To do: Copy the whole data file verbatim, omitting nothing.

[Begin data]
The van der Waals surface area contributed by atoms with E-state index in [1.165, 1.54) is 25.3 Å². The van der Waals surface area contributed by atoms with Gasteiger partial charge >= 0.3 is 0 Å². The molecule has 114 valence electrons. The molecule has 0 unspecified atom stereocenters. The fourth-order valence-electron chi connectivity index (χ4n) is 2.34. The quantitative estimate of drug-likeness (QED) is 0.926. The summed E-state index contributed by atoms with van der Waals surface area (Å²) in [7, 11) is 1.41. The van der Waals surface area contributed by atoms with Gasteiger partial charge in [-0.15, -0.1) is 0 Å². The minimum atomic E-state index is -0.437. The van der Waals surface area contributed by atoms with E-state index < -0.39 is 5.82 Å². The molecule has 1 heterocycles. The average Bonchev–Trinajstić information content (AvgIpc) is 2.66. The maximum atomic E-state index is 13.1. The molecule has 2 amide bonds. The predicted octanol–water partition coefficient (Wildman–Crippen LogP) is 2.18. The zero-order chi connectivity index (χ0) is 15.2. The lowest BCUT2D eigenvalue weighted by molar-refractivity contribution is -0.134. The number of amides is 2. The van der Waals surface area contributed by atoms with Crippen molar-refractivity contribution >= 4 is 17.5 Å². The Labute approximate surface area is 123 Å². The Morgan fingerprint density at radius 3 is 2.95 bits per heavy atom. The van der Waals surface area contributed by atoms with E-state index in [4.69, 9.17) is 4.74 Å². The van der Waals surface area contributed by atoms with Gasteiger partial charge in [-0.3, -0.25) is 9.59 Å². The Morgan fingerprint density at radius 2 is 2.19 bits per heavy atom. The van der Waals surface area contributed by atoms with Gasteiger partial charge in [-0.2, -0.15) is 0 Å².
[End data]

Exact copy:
The van der Waals surface area contributed by atoms with E-state index in [1.165, 1.54) is 25.3 Å². The van der Waals surface area contributed by atoms with Gasteiger partial charge >= 0.3 is 0 Å². The molecule has 114 valence electrons. The molecule has 0 unspecified atom stereocenters. The fourth-order valence-electron chi connectivity index (χ4n) is 2.34. The quantitative estimate of drug-likeness (QED) is 0.926. The summed E-state index contributed by atoms with van der Waals surface area (Å²) in [7, 11) is 1.41. The van der Waals surface area contributed by atoms with Gasteiger partial charge in [-0.15, -0.1) is 0 Å². The minimum atomic E-state index is -0.437. The van der Waals surface area contributed by atoms with E-state index < -0.39 is 5.82 Å². The molecule has 1 heterocycles. The average Bonchev–Trinajstić information content (AvgIpc) is 2.66. The maximum atomic E-state index is 13.1. The molecule has 2 amide bonds. The predicted octanol–water partition coefficient (Wildman–Crippen LogP) is 2.18. The zero-order chi connectivity index (χ0) is 15.2. The lowest BCUT2D eigenvalue weighted by molar-refractivity contribution is -0.134. The number of amides is 2. The van der Waals surface area contributed by atoms with Crippen molar-refractivity contribution >= 4 is 17.5 Å². The Labute approximate surface area is 123 Å². The Morgan fingerprint density at radius 3 is 2.95 bits per heavy atom. The van der Waals surface area contributed by atoms with E-state index in [4.69, 9.17) is 4.74 Å². The van der Waals surface area contributed by atoms with Gasteiger partial charge in [-0.3, -0.25) is 9.59 Å². The Morgan fingerprint density at radius 2 is 2.19 bits per heavy atom. The van der Waals surface area contributed by atoms with Gasteiger partial charge in [-0.2, -0.15) is 0 Å².